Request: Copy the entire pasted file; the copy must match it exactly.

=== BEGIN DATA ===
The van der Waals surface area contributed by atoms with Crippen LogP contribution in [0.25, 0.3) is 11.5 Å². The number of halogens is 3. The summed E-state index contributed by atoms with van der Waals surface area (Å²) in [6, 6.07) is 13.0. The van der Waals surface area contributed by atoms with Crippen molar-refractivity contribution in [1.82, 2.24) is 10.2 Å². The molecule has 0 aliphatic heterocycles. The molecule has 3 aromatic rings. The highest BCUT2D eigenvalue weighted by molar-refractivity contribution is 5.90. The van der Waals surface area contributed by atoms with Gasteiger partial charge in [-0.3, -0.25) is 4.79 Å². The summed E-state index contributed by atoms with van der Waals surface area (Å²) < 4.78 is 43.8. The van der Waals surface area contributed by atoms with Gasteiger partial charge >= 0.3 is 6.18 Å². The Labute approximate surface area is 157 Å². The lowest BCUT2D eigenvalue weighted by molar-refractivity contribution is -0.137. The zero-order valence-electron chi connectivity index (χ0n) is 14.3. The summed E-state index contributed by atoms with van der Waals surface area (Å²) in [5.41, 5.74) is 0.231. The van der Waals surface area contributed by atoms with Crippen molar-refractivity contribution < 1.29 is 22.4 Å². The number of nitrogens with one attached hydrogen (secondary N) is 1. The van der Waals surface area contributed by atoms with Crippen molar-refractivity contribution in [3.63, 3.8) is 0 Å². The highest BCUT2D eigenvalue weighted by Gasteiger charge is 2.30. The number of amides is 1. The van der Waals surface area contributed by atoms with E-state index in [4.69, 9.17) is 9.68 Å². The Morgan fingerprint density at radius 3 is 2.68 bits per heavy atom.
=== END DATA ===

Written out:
The van der Waals surface area contributed by atoms with Crippen LogP contribution in [0.25, 0.3) is 11.5 Å². The number of halogens is 3. The summed E-state index contributed by atoms with van der Waals surface area (Å²) in [6, 6.07) is 13.0. The van der Waals surface area contributed by atoms with Crippen molar-refractivity contribution in [1.82, 2.24) is 10.2 Å². The molecule has 0 aliphatic heterocycles. The molecule has 3 aromatic rings. The highest BCUT2D eigenvalue weighted by molar-refractivity contribution is 5.90. The van der Waals surface area contributed by atoms with Gasteiger partial charge in [-0.3, -0.25) is 4.79 Å². The summed E-state index contributed by atoms with van der Waals surface area (Å²) < 4.78 is 43.8. The van der Waals surface area contributed by atoms with Gasteiger partial charge >= 0.3 is 6.18 Å². The Labute approximate surface area is 157 Å². The lowest BCUT2D eigenvalue weighted by molar-refractivity contribution is -0.137. The zero-order valence-electron chi connectivity index (χ0n) is 14.3. The summed E-state index contributed by atoms with van der Waals surface area (Å²) in [5.41, 5.74) is 0.231. The van der Waals surface area contributed by atoms with Crippen molar-refractivity contribution < 1.29 is 22.4 Å². The number of nitrogens with one attached hydrogen (secondary N) is 1. The van der Waals surface area contributed by atoms with Crippen molar-refractivity contribution in [3.63, 3.8) is 0 Å². The highest BCUT2D eigenvalue weighted by Gasteiger charge is 2.30. The number of amides is 1. The van der Waals surface area contributed by atoms with E-state index in [4.69, 9.17) is 9.68 Å². The Morgan fingerprint density at radius 3 is 2.68 bits per heavy atom.